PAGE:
Janet McTeer as Mary Stuart
Photo: Neil Libbert 2009
I don’t necessarily have a lot to say about this week’s Tony nominations other than they seem strangely unexciting given what seemed an unusually good season given the economy and whatnot. But there were a couple shows I caught last week in New York included in this year’s list that I think are worth seeing, so I’ll mention them here. First off was the Donmar Warehouse production of Schiller’s Mary Stuart
. Outside of the obvious anglophile history draw, given the romantic German origins of this piece, you might wonder, why bother? Of course, the first answer is the absolutely magnificent performances from Janet McTeer as the title character and Harriet Walter as her rival and fellow queen, Elizabeth I. These are big performances that immediately suck you in, believing they actually are the people they pretend to be. Even the well-worn fiction of the meeting between the two queens comes off as something out of a documentary here. It’s a stark but very attractive production, with only the leads in period costumes and the rest of the cast in modern dress. Against the black brick wall, the bits of color in the rival queens’ garments explode. Best of all, director Phyllida Lloyd mines Schiller’s play for every ounce of depth she can reach. Schiller becomes veritably Shakespearean in his ambitions if not necessarily as poetic in the language of this adaptation. Sadly, there were a significant number of empty seats for the Saturday matinee I attended. Mary Stuart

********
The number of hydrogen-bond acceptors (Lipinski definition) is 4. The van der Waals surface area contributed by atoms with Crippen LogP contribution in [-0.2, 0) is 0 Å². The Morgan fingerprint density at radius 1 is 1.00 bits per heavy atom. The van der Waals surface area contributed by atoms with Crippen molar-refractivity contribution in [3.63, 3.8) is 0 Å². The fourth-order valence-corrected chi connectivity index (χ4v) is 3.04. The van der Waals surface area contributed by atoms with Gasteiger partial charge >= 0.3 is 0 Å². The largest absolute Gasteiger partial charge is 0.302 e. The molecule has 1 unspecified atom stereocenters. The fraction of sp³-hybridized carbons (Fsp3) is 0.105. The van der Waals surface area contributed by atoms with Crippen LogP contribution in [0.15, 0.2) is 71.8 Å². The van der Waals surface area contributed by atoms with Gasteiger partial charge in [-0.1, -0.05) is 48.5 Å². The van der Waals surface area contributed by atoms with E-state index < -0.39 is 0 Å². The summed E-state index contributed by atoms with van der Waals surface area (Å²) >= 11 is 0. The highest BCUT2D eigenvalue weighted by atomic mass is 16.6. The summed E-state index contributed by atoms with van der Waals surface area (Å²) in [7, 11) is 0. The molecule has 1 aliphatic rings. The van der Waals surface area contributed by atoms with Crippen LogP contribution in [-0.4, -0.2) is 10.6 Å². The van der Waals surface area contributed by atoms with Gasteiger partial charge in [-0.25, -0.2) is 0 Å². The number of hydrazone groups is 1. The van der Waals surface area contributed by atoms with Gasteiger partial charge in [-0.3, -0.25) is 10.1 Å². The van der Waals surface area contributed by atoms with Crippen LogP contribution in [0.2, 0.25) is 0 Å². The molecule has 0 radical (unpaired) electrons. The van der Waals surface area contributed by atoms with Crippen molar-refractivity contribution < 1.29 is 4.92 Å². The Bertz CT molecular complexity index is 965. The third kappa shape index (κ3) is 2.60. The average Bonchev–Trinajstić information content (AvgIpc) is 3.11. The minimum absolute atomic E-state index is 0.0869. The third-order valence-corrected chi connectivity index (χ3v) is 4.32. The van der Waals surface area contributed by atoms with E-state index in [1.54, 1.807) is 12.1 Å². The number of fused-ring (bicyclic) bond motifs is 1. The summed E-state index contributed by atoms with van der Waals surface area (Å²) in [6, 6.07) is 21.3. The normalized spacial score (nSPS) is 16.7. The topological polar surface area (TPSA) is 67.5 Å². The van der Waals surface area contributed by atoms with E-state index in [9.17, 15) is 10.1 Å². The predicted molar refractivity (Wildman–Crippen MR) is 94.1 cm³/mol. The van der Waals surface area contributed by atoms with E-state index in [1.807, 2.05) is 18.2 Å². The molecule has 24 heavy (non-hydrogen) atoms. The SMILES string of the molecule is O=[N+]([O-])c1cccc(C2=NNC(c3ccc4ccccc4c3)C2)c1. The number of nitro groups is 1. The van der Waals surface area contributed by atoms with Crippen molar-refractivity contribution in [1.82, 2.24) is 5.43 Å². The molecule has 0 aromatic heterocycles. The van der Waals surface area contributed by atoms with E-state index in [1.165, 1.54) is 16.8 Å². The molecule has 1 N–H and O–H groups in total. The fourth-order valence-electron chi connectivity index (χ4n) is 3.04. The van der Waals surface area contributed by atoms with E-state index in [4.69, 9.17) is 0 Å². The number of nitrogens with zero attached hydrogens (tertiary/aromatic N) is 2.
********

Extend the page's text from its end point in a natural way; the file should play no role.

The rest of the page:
may not have the marquee names of some of the other shows around town, but a fair sight more entertaining and thoughtful. Of course if you'd used this same staging for a production of Donizetti's operatic version of the same play you'd have endless bitching on how disrespectful it is to the author's intentions. Funny what a few blocks to the south will do for artistic license.
Lauren Ambrose, Geoffrey Rush, and Susan Sarandon
Photo: Joan Marcus 2009
Speaking of those names in lights, I also took in the revival of Ionesco’s Exit the King
with Geoffrey Rush and Susan Sarandon. And while this production, directed by Neil Armfield, has to work a little harder to get where it’s going, it is still surprisingly successful. The dark and sardonic tone of the play is expertly preserved and Geoffrey Rush has a field day with a performance that is markedly physical in its comedy. But with all the deserved recognition he’s received, it might be easy to overlook what I found to be incredibly attentive and complementary performances from Lauren Ambrose and Susan Sarandon as the King’s two wives. Ambrose is the emptier-headed optimist, looking for denial around every corner. What makes her work so interesting is how expertly it plays off Sarandon’s direct and knowing bringer-of-bad-news queen. Sarandon could be almost magical at times in her ability to milk laughter from the driest of lines. Even the somewhat sentimental final sequence of the play seems tolerable in her hands. The set and costumes are garish enough to evoke a certain depravity without it devolving into something from a television program. Exit the King
is undoubtedly an unusual play to have return to New York at this time even with the big stars, but it’s there to be savored and enjoyed.
Labels: Out of Town Theater Reviews